As the torrent of outrage built up overnight, the government in Beijing turned to a familiar tool — censorship — as it sought to prevent the already staggering public health crisis from taking a volatile turn.
“He was an ordinary figure, but a symbol,” said Zhang Lifan, an independent historian in Beijing. “If it weren’t for the epidemic and nobody could leave their home, there would likely be demonstrations right now. Officials are absolutely concerned.”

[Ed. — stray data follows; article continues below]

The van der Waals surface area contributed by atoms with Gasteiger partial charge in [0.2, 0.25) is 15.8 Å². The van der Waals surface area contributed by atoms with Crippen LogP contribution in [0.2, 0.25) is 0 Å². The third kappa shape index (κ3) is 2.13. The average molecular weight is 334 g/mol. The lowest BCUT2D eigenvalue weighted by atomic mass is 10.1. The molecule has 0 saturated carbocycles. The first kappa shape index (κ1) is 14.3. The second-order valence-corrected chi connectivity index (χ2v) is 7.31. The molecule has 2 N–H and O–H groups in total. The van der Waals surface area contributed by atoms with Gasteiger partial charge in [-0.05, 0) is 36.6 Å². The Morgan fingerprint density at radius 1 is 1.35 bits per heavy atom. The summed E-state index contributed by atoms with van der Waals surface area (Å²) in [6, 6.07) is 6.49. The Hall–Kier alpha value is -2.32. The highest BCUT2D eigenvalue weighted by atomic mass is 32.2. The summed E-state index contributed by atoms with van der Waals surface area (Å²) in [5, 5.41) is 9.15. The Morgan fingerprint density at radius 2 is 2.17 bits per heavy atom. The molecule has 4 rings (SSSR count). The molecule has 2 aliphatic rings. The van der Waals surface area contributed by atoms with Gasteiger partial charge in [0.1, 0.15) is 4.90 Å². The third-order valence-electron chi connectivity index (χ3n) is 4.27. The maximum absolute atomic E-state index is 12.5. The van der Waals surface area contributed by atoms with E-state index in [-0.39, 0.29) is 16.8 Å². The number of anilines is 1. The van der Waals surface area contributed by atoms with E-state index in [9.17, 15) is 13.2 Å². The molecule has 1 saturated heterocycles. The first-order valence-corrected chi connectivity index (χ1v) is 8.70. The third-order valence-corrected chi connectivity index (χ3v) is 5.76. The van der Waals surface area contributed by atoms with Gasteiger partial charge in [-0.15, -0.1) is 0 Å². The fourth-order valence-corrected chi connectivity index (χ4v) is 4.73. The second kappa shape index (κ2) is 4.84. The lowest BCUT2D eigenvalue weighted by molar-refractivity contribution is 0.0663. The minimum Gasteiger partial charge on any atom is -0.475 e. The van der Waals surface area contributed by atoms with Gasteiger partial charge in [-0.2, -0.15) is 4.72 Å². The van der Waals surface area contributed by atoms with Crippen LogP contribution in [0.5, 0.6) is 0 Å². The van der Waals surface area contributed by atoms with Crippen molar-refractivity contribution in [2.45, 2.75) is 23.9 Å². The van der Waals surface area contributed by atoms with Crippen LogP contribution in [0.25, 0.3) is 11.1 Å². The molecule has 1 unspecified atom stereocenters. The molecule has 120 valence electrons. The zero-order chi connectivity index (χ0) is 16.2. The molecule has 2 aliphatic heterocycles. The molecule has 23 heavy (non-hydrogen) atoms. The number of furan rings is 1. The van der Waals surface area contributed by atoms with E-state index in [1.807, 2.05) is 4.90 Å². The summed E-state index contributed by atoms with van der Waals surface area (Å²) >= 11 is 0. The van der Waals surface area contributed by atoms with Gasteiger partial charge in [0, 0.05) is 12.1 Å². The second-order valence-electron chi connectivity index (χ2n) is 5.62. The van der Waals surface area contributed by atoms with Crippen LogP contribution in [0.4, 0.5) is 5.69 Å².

Li’s fame skyrocketed in recent days after he disclosed that after police released him in January, he immediately returned to work at Wuhan Central Hospital and contracted the virus from patients. He fell ill Jan. 10 and three weeks later, at age 34, became one of the 710-plus Chinese to succumb to the disease.
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